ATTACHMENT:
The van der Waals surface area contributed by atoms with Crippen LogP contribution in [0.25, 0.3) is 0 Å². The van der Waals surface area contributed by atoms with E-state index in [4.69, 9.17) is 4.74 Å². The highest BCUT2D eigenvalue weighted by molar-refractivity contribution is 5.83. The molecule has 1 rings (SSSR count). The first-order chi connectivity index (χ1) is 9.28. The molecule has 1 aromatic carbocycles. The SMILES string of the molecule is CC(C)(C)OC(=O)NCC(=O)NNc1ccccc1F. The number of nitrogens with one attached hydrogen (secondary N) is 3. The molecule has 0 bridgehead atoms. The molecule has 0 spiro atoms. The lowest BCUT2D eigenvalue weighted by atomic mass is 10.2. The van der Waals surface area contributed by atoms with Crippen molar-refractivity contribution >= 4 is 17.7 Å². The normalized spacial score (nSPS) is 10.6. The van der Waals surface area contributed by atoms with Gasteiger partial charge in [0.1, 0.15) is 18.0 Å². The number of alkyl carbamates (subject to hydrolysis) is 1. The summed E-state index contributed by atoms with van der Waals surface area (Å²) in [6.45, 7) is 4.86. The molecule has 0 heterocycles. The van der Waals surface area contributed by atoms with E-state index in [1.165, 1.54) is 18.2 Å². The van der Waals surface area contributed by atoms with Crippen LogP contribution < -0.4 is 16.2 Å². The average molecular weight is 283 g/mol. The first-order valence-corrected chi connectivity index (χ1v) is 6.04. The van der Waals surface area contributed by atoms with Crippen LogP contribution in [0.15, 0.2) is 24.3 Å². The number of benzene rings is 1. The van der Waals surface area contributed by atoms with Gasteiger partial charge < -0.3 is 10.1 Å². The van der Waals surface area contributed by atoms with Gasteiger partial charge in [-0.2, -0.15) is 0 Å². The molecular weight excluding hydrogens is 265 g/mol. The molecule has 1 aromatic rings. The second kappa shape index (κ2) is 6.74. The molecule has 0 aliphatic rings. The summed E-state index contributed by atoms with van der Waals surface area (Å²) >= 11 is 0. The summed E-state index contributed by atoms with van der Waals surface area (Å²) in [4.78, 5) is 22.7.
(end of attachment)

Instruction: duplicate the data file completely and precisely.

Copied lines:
The van der Waals surface area contributed by atoms with Crippen LogP contribution in [0.25, 0.3) is 0 Å². The van der Waals surface area contributed by atoms with E-state index in [4.69, 9.17) is 4.74 Å². The highest BCUT2D eigenvalue weighted by molar-refractivity contribution is 5.83. The molecule has 1 rings (SSSR count). The first-order chi connectivity index (χ1) is 9.28. The molecule has 1 aromatic carbocycles. The SMILES string of the molecule is CC(C)(C)OC(=O)NCC(=O)NNc1ccccc1F. The number of nitrogens with one attached hydrogen (secondary N) is 3. The molecule has 0 bridgehead atoms. The molecule has 0 spiro atoms. The lowest BCUT2D eigenvalue weighted by atomic mass is 10.2. The van der Waals surface area contributed by atoms with Crippen molar-refractivity contribution >= 4 is 17.7 Å². The normalized spacial score (nSPS) is 10.6. The van der Waals surface area contributed by atoms with Gasteiger partial charge in [0.1, 0.15) is 18.0 Å². The number of alkyl carbamates (subject to hydrolysis) is 1. The summed E-state index contributed by atoms with van der Waals surface area (Å²) in [6.45, 7) is 4.86. The molecule has 0 heterocycles. The van der Waals surface area contributed by atoms with E-state index in [1.165, 1.54) is 18.2 Å². The van der Waals surface area contributed by atoms with Crippen LogP contribution < -0.4 is 16.2 Å². The average molecular weight is 283 g/mol. The first-order valence-corrected chi connectivity index (χ1v) is 6.04. The van der Waals surface area contributed by atoms with Crippen LogP contribution in [0.15, 0.2) is 24.3 Å². The number of benzene rings is 1. The van der Waals surface area contributed by atoms with Gasteiger partial charge < -0.3 is 10.1 Å². The van der Waals surface area contributed by atoms with Gasteiger partial charge in [-0.2, -0.15) is 0 Å². The molecular weight excluding hydrogens is 265 g/mol. The molecule has 1 aromatic rings. The second kappa shape index (κ2) is 6.74. The molecule has 0 aliphatic rings. The summed E-state index contributed by atoms with van der Waals surface area (Å²) >= 11 is 0. The summed E-state index contributed by atoms with van der Waals surface area (Å²) in [4.78, 5) is 22.7.